LINCOLN, Neb. — The pop charity frenzy spawned two years ago by Live Aid, Bandaid and a host of other "Aid" music benefits may have faded in the rest of the nation but not in America's heartland.
Country music mogul Willie Nelson plans to stage Farm Aid III at the University of Nebraska's Memorial Stadium here today as part of his continuing effort to call attention to the plight of the American farmer.
Farm Relief Projects
Farm Aid officials hope the 10-hour benefit will replenish the coffers of Nelson's Massachusetts-based Farm Aid Foundation, which has spent more than $7 million on farm relief projects during the last two years.
In putting on the concert, which will feature 40 country and rock music acts, Nelson is bucking a trend in which each new all-star charity production has earned less for charity than the event that preceded it. The Live Aid concerts for Ethiopian famine victims, for example, earned nearly $100 million in 1985. But Live Aid's 1986 successor, Sport Aid, put on by athletes, took in about $30 million.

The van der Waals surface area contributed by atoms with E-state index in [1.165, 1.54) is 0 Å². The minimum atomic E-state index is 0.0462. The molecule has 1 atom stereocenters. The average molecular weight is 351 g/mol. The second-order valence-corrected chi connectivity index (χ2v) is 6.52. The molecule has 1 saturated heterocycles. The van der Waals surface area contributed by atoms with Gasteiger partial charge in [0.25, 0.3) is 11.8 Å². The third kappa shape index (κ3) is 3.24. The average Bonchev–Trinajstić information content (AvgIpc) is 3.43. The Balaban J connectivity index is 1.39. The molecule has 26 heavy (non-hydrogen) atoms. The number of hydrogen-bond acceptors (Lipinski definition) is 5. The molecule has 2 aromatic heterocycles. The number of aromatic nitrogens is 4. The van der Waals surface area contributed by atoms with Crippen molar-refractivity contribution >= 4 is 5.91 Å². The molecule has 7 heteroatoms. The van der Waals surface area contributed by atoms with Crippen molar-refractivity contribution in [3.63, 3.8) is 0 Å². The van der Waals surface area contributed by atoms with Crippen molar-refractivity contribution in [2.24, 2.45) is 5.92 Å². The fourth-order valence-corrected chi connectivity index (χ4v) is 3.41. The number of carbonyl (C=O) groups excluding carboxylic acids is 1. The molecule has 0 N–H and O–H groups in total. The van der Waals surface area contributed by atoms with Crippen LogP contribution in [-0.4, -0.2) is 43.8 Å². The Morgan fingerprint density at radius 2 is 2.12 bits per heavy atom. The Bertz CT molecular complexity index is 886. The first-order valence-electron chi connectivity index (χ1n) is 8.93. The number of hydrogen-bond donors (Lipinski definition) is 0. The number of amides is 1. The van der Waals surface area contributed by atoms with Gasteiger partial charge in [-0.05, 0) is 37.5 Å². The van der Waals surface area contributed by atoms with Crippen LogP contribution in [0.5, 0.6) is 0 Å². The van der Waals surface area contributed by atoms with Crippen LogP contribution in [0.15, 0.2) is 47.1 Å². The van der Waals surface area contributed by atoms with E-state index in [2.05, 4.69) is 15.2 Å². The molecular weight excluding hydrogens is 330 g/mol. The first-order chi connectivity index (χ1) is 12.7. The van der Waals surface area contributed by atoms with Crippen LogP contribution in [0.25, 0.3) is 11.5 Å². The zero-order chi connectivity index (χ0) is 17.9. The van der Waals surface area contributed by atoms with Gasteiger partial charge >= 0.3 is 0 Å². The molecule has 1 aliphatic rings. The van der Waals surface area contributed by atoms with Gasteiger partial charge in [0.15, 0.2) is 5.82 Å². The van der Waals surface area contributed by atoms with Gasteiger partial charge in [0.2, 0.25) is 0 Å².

Similarly, the all-star recording session that produced "We Are the World" in 1985 for the U.S.A. for Africa Foundation has raised more than $55 million to date for African relief. But U.S.A. for Africa's 1986 charity event, Hands Across America, raised $16 million for charity after paying nearly $17 million in expenses.
Lack of Public Interest
Public disinterest in pop charity has afflicted Farm Aid as well. The first concert, featuring an array of rock and country musicians, was well received in Champaign, Ill., two years ago and took in almost $10 million in contributions. But Farm Aid II in Austin, Tex., last year earned only about $1 million.
Although today's concert, with 69,000 seats at $20 apiece, sold out a week ago, the real measure of Farm Aid III's success will be in how it is received by television viewers, who will be asked to make pledges. Cable television's The Nashville Network will carry all 10 hours of Farm Aid III (beginning at 10 a.m. PDT). A two-hour prime-time version produced by Dick Clark Productions will air on more than three dozen commercial stations across the country, including KHJ-TV Channel 9 in Los Angeles, beginning at 8 p.m.